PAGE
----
While humanity has been using vaccines for centuries now, there might never have been more talk—and doubts—surrounding the topic than today. There is nothing wrong with wanting to be more well-informed about the way different types of vaccines work. Even if the very act of choosing your vaccine may not be in your hands (although, examples from the recent past suggest that this is not always the case), knowing why different types of vaccines are used for different diseases and what processes will take place inside your body in each case can be useful.

One of the vaccine types worth keeping an eye on is recombinant vaccines. They are already in use in the prevention of several diseases but new technologies are also emerging that would allow the utilization of this method in a different way. Here’s what you need to know about recombinant vaccines in the simplest terms.

What are recombinant vaccines and how do they work?

The first thing you need to know about recombinant vaccines is that they are essentially made through genetic engineering. The technology used in the creation of these vaccines is recombinant DNA technology. This technology allows the combination of DNA coming from two different sources. In this case, the bacteria or virus is one of the sources, while a harmless agent is the other.

Scientists extract a small piece of the pathogen’s DNA. This piece of DNA is responsible for producing the antigen that creates an immune response in us. This DNA is then inserted inside the previously mentioned harmless agent, which can be yeast, bacteria, or even mammalian cells. The yeast or other agent thus becomes the “manufacturer” of antigens and will be able to produce them. Later, this is purified of the agent cells and the result is the vaccine’s active ingredient. When the recipient is injected with the vaccine, their body will react to the antigens that were manufactured through the process we described and this is how they will achieve immunity against the disease.

Recombinant vaccines are often mentioned together with subunit, conjugate, and polysaccharide vaccines. What’s common in them is that they all contain just a specific, targeted part of the pathogen they are to protect us from.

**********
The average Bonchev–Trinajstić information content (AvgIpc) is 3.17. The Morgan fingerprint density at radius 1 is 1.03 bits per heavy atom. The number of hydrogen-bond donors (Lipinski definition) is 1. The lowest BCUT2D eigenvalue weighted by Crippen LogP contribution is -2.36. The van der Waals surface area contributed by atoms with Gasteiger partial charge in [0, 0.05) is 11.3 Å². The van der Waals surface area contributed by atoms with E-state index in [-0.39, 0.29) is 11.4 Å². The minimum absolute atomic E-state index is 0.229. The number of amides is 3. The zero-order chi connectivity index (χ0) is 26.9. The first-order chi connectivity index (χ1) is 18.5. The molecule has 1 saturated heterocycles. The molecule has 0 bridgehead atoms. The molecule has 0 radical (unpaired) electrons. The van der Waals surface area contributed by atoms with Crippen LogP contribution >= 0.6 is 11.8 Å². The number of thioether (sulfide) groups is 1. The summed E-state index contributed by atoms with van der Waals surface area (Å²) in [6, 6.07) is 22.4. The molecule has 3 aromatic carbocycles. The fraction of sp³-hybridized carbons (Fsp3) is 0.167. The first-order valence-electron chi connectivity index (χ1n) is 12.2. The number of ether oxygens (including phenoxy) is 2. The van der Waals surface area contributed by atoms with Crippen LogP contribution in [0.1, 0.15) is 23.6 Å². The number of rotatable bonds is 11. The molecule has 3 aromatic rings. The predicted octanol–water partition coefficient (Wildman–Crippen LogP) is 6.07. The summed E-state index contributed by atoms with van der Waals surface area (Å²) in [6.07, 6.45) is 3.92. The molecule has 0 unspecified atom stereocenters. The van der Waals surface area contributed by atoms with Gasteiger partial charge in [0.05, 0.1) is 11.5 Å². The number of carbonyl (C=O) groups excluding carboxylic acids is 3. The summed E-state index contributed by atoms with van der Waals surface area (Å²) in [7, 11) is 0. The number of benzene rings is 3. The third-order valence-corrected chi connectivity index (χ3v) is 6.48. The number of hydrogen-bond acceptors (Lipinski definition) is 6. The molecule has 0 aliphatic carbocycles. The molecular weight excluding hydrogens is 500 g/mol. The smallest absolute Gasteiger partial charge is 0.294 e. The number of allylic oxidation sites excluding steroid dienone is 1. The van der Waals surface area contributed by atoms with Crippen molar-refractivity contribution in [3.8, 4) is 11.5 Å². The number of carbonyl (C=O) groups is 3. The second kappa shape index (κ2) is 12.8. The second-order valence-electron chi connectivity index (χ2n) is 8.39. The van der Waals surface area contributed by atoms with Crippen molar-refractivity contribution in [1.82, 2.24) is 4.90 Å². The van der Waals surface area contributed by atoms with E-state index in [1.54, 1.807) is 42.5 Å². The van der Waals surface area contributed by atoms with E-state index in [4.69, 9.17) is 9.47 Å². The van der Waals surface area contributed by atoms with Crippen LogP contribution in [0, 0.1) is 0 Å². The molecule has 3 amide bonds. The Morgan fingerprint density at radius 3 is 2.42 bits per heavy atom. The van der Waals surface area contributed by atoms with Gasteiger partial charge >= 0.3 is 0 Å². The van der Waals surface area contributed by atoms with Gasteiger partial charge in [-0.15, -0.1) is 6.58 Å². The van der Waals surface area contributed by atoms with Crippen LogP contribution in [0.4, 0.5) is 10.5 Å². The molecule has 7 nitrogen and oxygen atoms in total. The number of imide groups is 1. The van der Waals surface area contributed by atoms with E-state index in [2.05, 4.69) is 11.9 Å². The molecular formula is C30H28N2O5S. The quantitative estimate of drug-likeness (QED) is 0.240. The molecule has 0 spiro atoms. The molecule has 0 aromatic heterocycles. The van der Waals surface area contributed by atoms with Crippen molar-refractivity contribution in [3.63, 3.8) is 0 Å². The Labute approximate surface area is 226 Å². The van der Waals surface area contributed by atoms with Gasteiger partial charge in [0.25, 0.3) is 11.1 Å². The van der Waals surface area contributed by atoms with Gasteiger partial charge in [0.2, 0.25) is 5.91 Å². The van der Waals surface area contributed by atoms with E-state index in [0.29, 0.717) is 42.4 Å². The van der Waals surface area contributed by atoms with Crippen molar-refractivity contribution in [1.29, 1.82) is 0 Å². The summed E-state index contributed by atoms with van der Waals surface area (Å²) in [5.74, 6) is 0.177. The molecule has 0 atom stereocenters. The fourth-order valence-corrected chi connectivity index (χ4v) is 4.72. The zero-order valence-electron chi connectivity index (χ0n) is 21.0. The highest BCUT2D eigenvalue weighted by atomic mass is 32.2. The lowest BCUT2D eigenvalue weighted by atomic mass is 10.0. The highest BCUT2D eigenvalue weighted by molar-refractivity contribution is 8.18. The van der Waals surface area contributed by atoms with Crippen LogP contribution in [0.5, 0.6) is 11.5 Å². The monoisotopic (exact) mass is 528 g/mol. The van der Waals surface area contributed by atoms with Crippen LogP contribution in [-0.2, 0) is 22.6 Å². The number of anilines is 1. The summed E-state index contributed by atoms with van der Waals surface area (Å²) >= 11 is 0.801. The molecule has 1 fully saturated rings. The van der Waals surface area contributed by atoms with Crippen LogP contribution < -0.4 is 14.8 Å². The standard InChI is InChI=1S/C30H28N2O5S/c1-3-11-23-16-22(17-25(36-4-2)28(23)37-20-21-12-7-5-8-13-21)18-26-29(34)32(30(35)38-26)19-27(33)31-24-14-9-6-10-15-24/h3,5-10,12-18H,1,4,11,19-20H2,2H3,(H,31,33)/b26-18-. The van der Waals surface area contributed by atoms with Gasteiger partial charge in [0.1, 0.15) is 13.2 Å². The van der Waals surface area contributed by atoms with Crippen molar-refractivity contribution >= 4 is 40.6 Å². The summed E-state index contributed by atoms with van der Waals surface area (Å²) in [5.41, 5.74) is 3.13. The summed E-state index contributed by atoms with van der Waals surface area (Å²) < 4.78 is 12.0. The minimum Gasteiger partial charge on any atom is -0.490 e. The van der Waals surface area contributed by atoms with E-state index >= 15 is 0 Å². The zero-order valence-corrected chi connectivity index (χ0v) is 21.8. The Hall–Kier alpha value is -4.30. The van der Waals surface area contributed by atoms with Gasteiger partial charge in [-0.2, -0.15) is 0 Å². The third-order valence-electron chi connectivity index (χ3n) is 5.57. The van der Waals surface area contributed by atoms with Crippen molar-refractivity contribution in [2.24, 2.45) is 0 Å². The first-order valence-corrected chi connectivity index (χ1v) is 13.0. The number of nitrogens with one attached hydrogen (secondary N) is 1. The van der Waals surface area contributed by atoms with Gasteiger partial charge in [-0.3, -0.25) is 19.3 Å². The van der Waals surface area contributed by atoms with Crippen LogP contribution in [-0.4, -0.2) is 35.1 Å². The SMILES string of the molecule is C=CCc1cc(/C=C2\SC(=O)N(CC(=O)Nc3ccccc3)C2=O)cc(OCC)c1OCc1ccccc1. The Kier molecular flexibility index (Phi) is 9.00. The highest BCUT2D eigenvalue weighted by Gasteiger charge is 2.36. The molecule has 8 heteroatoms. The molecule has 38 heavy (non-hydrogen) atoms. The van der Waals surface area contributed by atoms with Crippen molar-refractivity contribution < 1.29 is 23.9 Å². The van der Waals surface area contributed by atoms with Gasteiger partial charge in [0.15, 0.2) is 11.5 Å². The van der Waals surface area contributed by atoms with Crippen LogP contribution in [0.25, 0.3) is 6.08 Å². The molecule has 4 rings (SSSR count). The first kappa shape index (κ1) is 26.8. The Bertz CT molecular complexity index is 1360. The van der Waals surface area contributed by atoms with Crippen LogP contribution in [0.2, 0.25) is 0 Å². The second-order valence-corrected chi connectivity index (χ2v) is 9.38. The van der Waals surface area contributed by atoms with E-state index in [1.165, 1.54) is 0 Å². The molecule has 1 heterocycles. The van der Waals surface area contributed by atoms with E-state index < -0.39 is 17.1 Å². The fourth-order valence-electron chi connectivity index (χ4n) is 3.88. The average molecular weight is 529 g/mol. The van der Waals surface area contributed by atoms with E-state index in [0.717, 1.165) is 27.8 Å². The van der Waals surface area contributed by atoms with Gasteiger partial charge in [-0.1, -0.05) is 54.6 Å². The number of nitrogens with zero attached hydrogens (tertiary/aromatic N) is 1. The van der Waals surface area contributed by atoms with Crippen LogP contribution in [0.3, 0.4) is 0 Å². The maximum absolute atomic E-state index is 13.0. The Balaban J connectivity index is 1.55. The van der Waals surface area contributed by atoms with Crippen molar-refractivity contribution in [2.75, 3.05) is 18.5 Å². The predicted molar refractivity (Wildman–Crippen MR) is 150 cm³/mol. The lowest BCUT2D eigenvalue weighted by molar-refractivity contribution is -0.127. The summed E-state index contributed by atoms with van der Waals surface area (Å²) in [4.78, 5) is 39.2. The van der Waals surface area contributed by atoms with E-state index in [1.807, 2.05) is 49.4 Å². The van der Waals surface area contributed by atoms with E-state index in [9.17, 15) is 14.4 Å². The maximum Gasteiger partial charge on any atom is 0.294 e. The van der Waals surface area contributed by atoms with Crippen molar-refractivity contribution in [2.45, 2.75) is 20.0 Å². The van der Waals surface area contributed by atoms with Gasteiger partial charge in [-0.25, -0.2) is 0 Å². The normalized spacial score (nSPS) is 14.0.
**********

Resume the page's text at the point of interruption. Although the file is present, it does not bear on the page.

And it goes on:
What diseases are recombinant vaccines used against?

The first vaccine that came to see the light of day using the recombinant technology was the Hepatitis B vaccine back in 1986. The Hepatitis B virus is a chronic liver disease that is entirely preventable with this vaccine. The antigens for this vaccine were produced in yeast. This recombinant vaccine is still widely in use around the world.

Another disease from which we can protect ourselves thanks to the recombinant vaccine technology is the Human Papillomavirus (HPV). This is a large group of viruses that are transmitted primarily sexually. While some strains of this virus are negligible, merely two of them are responsible for 70% of all cervical cancer cases in the world. Several types of HPV vaccines exist today, protecting from the most high-risk strains of this virus.

Finally, today several types of recombinant vaccines are available for those who are at risk of diseases caused by MenB.

Advantages and disadvantages of recombinant vaccines

A great advantage of recombinant vaccines is that they are safe and can be administered to even those with a weaker immune system. Additionally, the production cost of recombinant vaccines is also an advantage to consider.

Vaccines generally need to be stored at special temperatures in order to ensure their efficacy. Recombinant vaccines are not notoriously finicky, like some other types, which is another advantage. It is still recommended that they are kept at 2-8 degrees Celsius. Therefore, the best way to store them is using a special vaccine refrigerator that will keep temperatures consistent.

Finally, a significant disadvantage to consider is that these vaccines, like subunit vaccines, often only offer protection for a certain period of time. Recombinant vaccines are thus often boosted in order to continue providing protection.

The future of recombinant vaccines

Live recombinant vector vaccines represent the next step in this technology. In this process, a vaccine carrying a live virus that scientists equipped with extra genes is injected into the body. Rather than the live virus, it is the extra genes that are key: they are what we are trying to achieve immunity against. The live virus, which is, of course, weakened, is nothing but a “ride” for these genes. The body will, nevertheless, react to both and learn to fight them.

The introduction of live recombinant vector ones could expand the use of this technology and target diseases other than the previously mentioned ones. These vaccines are still in development, but they are promising. One of the diseases for which there are attempts to create a recombinant vector vaccine is the HIV virus.

Recombinant vaccine technology has been in use for decades but we are still yet to see the full potential this method has. So, keep an eye out for the developments.